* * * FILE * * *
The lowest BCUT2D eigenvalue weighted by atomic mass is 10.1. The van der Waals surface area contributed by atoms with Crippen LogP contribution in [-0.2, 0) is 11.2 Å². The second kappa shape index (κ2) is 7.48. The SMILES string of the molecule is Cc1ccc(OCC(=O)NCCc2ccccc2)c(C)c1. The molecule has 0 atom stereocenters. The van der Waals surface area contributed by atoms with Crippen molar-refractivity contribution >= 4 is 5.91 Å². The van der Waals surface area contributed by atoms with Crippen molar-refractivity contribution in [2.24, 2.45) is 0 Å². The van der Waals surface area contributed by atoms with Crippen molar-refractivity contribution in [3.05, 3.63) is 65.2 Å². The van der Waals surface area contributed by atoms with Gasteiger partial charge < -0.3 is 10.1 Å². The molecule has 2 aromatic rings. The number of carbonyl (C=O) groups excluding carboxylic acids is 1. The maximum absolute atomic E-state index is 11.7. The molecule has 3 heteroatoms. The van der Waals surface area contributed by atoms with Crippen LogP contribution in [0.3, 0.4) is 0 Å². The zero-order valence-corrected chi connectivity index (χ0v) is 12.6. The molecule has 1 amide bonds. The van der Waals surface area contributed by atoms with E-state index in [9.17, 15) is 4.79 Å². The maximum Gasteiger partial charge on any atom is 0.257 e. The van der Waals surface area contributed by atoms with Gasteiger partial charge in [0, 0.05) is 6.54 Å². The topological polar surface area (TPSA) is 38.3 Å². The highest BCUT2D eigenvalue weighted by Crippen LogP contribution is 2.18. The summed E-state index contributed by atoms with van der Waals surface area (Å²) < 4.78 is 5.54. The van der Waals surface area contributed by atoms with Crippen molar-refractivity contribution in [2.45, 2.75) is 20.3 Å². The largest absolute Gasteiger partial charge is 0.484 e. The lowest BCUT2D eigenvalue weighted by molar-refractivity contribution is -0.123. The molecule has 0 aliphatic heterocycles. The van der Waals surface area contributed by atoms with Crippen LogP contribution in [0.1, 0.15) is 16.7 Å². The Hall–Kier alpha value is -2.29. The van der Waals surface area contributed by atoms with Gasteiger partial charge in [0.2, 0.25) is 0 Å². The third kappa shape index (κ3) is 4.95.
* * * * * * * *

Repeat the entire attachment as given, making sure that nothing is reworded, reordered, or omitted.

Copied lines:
The lowest BCUT2D eigenvalue weighted by atomic mass is 10.1. The van der Waals surface area contributed by atoms with Crippen LogP contribution in [-0.2, 0) is 11.2 Å². The second kappa shape index (κ2) is 7.48. The SMILES string of the molecule is Cc1ccc(OCC(=O)NCCc2ccccc2)c(C)c1. The molecule has 0 atom stereocenters. The van der Waals surface area contributed by atoms with Crippen molar-refractivity contribution >= 4 is 5.91 Å². The van der Waals surface area contributed by atoms with Crippen molar-refractivity contribution in [2.24, 2.45) is 0 Å². The van der Waals surface area contributed by atoms with Crippen molar-refractivity contribution in [3.05, 3.63) is 65.2 Å². The van der Waals surface area contributed by atoms with Gasteiger partial charge < -0.3 is 10.1 Å². The molecule has 2 aromatic rings. The number of carbonyl (C=O) groups excluding carboxylic acids is 1. The maximum absolute atomic E-state index is 11.7. The molecule has 3 heteroatoms. The van der Waals surface area contributed by atoms with Crippen LogP contribution in [0.3, 0.4) is 0 Å². The zero-order valence-corrected chi connectivity index (χ0v) is 12.6. The molecule has 1 amide bonds. The van der Waals surface area contributed by atoms with E-state index in [9.17, 15) is 4.79 Å². The maximum Gasteiger partial charge on any atom is 0.257 e. The van der Waals surface area contributed by atoms with Gasteiger partial charge in [0, 0.05) is 6.54 Å². The topological polar surface area (TPSA) is 38.3 Å². The highest BCUT2D eigenvalue weighted by Crippen LogP contribution is 2.18. The summed E-state index contributed by atoms with van der Waals surface area (Å²) < 4.78 is 5.54. The van der Waals surface area contributed by atoms with Crippen molar-refractivity contribution in [2.45, 2.75) is 20.3 Å². The largest absolute Gasteiger partial charge is 0.484 e. The lowest BCUT2D eigenvalue weighted by molar-refractivity contribution is -0.123. The molecule has 0 aliphatic heterocycles. The van der Waals surface area contributed by atoms with Crippen LogP contribution in [0.1, 0.15) is 16.7 Å². The Hall–Kier alpha value is -2.29. The van der Waals surface area contributed by atoms with Gasteiger partial charge in [0.2, 0.25) is 0 Å². The third kappa shape index (κ3) is 4.95.